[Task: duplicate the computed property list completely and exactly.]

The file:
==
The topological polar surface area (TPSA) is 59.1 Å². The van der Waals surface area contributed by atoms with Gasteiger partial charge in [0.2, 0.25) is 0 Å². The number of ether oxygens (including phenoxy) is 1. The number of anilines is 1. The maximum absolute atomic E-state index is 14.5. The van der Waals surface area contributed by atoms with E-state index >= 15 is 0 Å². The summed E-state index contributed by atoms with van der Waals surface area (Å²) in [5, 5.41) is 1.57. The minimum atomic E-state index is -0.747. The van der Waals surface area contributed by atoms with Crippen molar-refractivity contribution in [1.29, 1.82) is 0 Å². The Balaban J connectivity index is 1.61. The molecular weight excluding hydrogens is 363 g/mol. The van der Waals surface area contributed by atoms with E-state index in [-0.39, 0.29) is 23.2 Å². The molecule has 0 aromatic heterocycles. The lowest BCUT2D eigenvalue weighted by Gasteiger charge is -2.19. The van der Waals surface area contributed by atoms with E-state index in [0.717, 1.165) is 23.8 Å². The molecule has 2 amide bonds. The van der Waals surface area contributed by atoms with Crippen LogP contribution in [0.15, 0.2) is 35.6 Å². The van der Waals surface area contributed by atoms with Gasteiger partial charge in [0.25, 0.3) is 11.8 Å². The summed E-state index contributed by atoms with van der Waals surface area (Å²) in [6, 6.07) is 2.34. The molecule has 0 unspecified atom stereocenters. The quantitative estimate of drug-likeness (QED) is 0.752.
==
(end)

The topological polar surface area (TPSA) is 59.1 Å². The van der Waals surface area contributed by atoms with Gasteiger partial charge in [0.2, 0.25) is 0 Å². The number of ether oxygens (including phenoxy) is 1. The number of anilines is 1. The maximum absolute atomic E-state index is 14.5. The van der Waals surface area contributed by atoms with E-state index >= 15 is 0 Å². The summed E-state index contributed by atoms with van der Waals surface area (Å²) in [5, 5.41) is 1.57. The minimum atomic E-state index is -0.747. The van der Waals surface area contributed by atoms with Crippen molar-refractivity contribution in [1.29, 1.82) is 0 Å². The Balaban J connectivity index is 1.61. The molecular weight excluding hydrogens is 363 g/mol. The van der Waals surface area contributed by atoms with E-state index in [-0.39, 0.29) is 23.2 Å². The molecule has 0 aromatic heterocycles. The lowest BCUT2D eigenvalue weighted by Gasteiger charge is -2.19. The van der Waals surface area contributed by atoms with E-state index in [0.717, 1.165) is 23.8 Å². The molecule has 2 amide bonds. The van der Waals surface area contributed by atoms with Crippen LogP contribution in [0.15, 0.2) is 35.6 Å². The van der Waals surface area contributed by atoms with Gasteiger partial charge in [0.25, 0.3) is 11.8 Å². The summed E-state index contributed by atoms with van der Waals surface area (Å²) in [6, 6.07) is 2.34. The molecule has 0 unspecified atom stereocenters. The quantitative estimate of drug-likeness (QED) is 0.752.